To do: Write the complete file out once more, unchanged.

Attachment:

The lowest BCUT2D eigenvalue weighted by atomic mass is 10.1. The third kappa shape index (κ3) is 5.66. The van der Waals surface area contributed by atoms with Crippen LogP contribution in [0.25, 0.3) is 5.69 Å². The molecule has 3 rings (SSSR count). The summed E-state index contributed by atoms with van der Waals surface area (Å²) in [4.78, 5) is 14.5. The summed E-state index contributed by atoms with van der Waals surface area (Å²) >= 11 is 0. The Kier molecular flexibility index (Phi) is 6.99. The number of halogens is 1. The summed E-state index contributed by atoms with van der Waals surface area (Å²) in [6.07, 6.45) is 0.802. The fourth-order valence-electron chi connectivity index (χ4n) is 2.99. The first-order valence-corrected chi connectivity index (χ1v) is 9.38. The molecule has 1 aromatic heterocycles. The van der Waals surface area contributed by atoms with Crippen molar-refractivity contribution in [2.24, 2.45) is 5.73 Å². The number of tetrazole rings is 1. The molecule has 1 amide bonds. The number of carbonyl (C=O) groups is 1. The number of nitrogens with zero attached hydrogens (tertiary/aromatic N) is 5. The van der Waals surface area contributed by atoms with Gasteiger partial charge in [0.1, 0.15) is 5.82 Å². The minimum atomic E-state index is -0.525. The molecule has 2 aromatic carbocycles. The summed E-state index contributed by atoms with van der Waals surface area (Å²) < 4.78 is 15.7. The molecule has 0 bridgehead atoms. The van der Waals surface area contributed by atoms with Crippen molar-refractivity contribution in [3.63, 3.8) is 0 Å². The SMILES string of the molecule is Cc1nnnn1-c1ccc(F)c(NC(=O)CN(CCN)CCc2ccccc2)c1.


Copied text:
The lowest BCUT2D eigenvalue weighted by atomic mass is 10.1. The third kappa shape index (κ3) is 5.66. The van der Waals surface area contributed by atoms with Crippen LogP contribution in [0.25, 0.3) is 5.69 Å². The molecule has 3 rings (SSSR count). The summed E-state index contributed by atoms with van der Waals surface area (Å²) in [4.78, 5) is 14.5. The summed E-state index contributed by atoms with van der Waals surface area (Å²) >= 11 is 0. The Kier molecular flexibility index (Phi) is 6.99. The number of halogens is 1. The summed E-state index contributed by atoms with van der Waals surface area (Å²) in [6.07, 6.45) is 0.802. The fourth-order valence-electron chi connectivity index (χ4n) is 2.99. The first-order valence-corrected chi connectivity index (χ1v) is 9.38. The molecule has 1 aromatic heterocycles. The van der Waals surface area contributed by atoms with Crippen molar-refractivity contribution in [2.24, 2.45) is 5.73 Å². The number of tetrazole rings is 1. The molecule has 1 amide bonds. The number of carbonyl (C=O) groups is 1. The number of nitrogens with zero attached hydrogens (tertiary/aromatic N) is 5. The van der Waals surface area contributed by atoms with Gasteiger partial charge in [0.1, 0.15) is 5.82 Å². The minimum atomic E-state index is -0.525. The molecule has 2 aromatic carbocycles. The summed E-state index contributed by atoms with van der Waals surface area (Å²) < 4.78 is 15.7. The molecule has 0 bridgehead atoms. The van der Waals surface area contributed by atoms with Crippen molar-refractivity contribution in [3.63, 3.8) is 0 Å². The SMILES string of the molecule is Cc1nnnn1-c1ccc(F)c(NC(=O)CN(CCN)CCc2ccccc2)c1.